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Daily Journal: November 10, 2009

November 11, 2009

Four boys began working independently with the blocks.  ZK built a stable, and JH and AA were pretending to be cats, building a “cat house” out of the blocks – a room for each cat.  As the two structures became closer, it was suggested that they connect the two.  “I will protect you,” ZK mentioned.  JH and AA, who had divided one large “room” into separate rooms for each of them, added an extra room to their house for ZK, and the boys continued building together.  Later, JT and MO joined in on the building.

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As these children came together to build, their structure’s complexity multiplied.  Although many children play together in class, we are just beginning to see students create something together.  This takes planning, compromising, and interacting with one another on a high level.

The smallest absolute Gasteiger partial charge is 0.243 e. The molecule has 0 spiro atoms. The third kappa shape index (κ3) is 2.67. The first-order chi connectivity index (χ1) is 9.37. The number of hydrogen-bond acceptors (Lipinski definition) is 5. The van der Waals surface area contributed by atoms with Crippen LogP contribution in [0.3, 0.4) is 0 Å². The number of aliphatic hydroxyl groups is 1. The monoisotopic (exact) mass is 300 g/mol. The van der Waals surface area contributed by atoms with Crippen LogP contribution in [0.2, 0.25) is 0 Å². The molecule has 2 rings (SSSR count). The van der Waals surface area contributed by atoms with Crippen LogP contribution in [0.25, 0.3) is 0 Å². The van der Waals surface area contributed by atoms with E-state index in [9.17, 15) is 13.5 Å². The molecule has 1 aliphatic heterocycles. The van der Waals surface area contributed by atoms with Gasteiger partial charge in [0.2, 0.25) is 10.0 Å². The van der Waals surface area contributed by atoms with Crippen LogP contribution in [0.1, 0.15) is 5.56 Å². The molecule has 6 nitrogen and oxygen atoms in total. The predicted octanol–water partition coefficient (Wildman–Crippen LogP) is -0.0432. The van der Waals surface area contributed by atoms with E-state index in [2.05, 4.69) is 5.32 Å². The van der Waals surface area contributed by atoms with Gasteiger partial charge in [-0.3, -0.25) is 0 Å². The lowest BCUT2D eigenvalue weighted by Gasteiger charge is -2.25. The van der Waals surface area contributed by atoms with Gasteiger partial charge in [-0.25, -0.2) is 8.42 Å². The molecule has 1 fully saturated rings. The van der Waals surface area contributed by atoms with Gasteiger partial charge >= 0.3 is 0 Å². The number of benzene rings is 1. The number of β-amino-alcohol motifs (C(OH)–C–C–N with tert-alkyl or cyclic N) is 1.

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At the easel, GT and TE worked on separate paintings, but were in constant communication about their art.  GT found great joy in creating a bright, saturated pink she called “candy.”  Many children in the room are interested in mixing paint colors, and we have discovered that they are very aware of the experts in this area, commonly asking them for advice when trying to create a certain color.

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One Comment leave one →
  1. November 18, 2009 6:22 am

    Yes,
    Children are perceptive. They know who can open a jar, who builds the tallest structure, who can tie a knot, who can draw a heart and who mixes the colors with ease. I’m always looking to see how this plays out. Sometimes the expert becomes so at the expense of others taking risks with experimentation and sometimes the expert sprouts more experts. Conversation and the value of “shared experts” goes a long way. It’s fascinating observing this. Thanks for sharing!
    Marla

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